Seminar: Trade-capacity building, global supply chain integration and the performance of small and medium-sized enterprises owned by women entrepreneurs

After the US announced to leave the Trans-Pacific Partnership (TPP), there are many doubts that TPP will collapse completely. However, with the efforts of Japan, Mexico and the remaining member countries, including Vietnam, the parties have completed the negotiation process and reached a general agreement on the signing of the CPTPP Agreement.
It can be said that the positive effects of CPTPP on Vietnam are very positive. Facing this fact, Professor Le Vu Quan, University of Seattle, USA, gave a presentation at the Faculty of Business Administration to lecturers on the topic "Trade-capacity building, global supply chain integration, and the performance of small and medium-sized enterprises owned by women entrepreneurs", especially in the context of Vietnam joining TPP.


Figure 1: Professor Quan Presenting at Ton Duc Thang University

Currently, women in leadership and ownership at 31% of production and business establishments, this figure has contributed to making Vietnam the leading country in Asia, ranking 6th among countries. Households and regions have the highest percentage of women entrepreneurs. Experts assess, active, active and creative participation of women in management, business leaders have brought many impressive results. Although enterprises owned by women are mostly small and extremely small enterprises, the results of revenue, profit, job creation for employees, contribution of the State budget are equal or superior. business owned by men. Thereby, women are fully capable of leading and operating businesses effectively.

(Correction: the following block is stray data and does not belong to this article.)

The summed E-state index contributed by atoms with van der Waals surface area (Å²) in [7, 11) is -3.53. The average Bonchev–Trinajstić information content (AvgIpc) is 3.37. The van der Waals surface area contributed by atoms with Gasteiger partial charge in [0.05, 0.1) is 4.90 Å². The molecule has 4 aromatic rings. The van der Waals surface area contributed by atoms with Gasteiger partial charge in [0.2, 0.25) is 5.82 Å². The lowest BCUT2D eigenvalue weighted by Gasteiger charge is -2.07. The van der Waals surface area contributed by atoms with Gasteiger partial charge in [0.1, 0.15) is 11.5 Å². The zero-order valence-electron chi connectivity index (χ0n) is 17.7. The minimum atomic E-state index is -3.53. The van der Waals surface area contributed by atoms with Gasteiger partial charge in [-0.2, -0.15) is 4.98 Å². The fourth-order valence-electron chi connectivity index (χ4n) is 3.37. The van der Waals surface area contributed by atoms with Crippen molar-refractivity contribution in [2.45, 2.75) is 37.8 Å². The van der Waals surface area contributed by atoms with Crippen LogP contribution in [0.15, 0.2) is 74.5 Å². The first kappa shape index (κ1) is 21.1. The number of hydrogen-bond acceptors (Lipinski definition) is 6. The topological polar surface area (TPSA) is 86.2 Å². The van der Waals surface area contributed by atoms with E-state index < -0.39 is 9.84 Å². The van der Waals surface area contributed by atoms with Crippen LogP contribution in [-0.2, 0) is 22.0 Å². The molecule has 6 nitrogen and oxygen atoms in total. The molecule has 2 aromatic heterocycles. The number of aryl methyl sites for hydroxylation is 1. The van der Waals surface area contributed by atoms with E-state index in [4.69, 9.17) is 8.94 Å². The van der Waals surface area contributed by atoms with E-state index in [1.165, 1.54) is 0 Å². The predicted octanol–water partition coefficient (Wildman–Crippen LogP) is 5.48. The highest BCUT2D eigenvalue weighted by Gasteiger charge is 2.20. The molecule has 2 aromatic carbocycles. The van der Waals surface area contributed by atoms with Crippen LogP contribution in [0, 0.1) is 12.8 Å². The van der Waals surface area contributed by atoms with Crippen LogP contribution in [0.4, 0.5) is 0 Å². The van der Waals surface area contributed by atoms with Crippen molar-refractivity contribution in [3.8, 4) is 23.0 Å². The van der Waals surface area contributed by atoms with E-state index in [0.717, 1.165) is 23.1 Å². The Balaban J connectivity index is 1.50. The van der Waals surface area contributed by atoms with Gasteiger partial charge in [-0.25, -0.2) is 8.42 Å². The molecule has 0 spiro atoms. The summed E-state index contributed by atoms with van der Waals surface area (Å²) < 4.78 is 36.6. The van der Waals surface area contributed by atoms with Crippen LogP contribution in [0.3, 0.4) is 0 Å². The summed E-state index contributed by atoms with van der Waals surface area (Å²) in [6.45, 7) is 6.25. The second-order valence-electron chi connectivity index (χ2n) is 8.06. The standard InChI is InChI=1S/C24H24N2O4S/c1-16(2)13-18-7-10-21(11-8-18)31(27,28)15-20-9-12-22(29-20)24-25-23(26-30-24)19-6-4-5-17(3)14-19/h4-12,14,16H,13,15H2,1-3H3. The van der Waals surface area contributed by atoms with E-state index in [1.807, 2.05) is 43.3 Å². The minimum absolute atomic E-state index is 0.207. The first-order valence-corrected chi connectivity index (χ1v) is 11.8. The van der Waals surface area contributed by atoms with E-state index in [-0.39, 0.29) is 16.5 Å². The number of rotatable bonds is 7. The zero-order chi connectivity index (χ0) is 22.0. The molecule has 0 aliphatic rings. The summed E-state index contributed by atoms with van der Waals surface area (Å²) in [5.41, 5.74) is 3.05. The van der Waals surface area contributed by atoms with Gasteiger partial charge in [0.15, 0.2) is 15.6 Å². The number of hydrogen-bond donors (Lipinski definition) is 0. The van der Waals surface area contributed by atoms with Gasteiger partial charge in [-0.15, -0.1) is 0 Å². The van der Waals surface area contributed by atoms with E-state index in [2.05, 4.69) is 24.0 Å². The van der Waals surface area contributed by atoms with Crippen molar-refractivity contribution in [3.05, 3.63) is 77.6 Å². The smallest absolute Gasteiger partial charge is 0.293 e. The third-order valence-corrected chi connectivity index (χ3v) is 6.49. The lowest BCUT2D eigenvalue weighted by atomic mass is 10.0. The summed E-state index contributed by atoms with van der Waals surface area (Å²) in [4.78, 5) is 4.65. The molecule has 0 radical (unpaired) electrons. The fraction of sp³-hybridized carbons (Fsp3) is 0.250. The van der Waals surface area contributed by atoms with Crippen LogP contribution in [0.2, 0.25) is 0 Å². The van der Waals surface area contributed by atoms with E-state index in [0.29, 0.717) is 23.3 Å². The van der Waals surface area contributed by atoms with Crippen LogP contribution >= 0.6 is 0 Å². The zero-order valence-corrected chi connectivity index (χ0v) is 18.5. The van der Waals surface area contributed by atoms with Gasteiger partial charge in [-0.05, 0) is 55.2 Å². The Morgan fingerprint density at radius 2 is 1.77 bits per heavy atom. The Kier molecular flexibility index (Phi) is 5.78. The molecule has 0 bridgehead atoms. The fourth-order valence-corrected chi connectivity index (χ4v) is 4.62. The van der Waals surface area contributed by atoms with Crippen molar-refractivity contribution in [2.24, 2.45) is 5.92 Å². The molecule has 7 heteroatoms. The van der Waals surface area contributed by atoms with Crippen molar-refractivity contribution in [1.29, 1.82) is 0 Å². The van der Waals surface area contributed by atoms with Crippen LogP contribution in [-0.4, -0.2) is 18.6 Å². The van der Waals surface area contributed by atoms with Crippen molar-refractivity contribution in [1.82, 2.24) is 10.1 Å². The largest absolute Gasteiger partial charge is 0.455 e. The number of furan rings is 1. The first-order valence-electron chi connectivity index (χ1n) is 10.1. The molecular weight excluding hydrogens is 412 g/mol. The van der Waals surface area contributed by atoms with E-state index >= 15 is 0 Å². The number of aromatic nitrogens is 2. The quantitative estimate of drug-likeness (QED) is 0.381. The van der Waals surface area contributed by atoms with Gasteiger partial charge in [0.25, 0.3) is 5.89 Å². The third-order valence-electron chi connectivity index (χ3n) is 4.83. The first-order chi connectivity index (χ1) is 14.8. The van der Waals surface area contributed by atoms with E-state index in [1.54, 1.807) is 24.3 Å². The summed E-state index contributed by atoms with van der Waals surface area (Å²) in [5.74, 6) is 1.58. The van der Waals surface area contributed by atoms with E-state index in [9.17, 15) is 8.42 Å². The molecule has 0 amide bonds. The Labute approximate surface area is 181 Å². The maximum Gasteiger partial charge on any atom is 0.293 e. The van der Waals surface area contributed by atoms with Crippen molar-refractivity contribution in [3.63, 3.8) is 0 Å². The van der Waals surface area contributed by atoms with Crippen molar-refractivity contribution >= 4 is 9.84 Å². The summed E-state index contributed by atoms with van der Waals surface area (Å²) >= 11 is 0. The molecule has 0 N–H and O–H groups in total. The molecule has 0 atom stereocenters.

The study shows the opportunities, challenges, and perceptions of businesses, especially women-managed businesses, for the TPP accession process. Competitiveness of Vietnamese enterprises is limited because 96% are small and medium enterprises, mostly on family scale. In fact, domestic enterprises only make use of about 30% of the tariff preferences that trade agreements (FTAs) bring. Both state-owned and private enterprises are not fully aware, delve into and formulate specific action strategies to take advantage of opportunities and overcome the challenges that TPP brings. Professor Quan gave the example of a textile enterprise, which makes it difficult for domestic textile and apparel enterprises to take advantage of tariff preferences when it does not meet the rules of origin of products. Most of the input materials of the textile industry are imported from non-TPP countries, mainly from China. TPP members only provide about 5% of inputs for Vietnamese textile and apparel.


 Figure 2: Professor Quan and lecturers  of Business Administration at Ton Duc Thang University

After the Professor gave a presentation, the lecturers discussed lively and asked questions about the topic. The presentation gave a summary of solutions for Vietnam to be well prepared to join TPP as follows. Firstly, Vietnamese enterprises need to reevaluate themselves to find out the advantages and disadvantages that have been revealed in the past, compared with the conditions and standards of the TPP that clearly define the issues that need to be Develop or shrink operations flexibly, tailored to each business, each specific item. Enterprises actively innovate, improve product quality, product value, establish links from production, distribution to consumption and export, form supply chains to create a foothold. firmly in regional and global value chains. Secondly, businesses need to focus on developing and training human resources; absorbing advanced science and technology, management experience of other countries. Third, businesses must build brands. To improve competitiveness and ability to develop markets, the key is branding products. Finally, the TPP places very strict regulations on the environment, labor or intellectual property protection. That is also the inevitable development trend of a healthy and civilized business environment in this era. Therefore, Vietnamese enterprises need to abandon their old business practices and reform their operations in accordance with the trend of the era.

Source: author, tapchikhxh.vass.gov.vn, saigondautu.com

Faculty of Business Administration, Ton Duc Thang University
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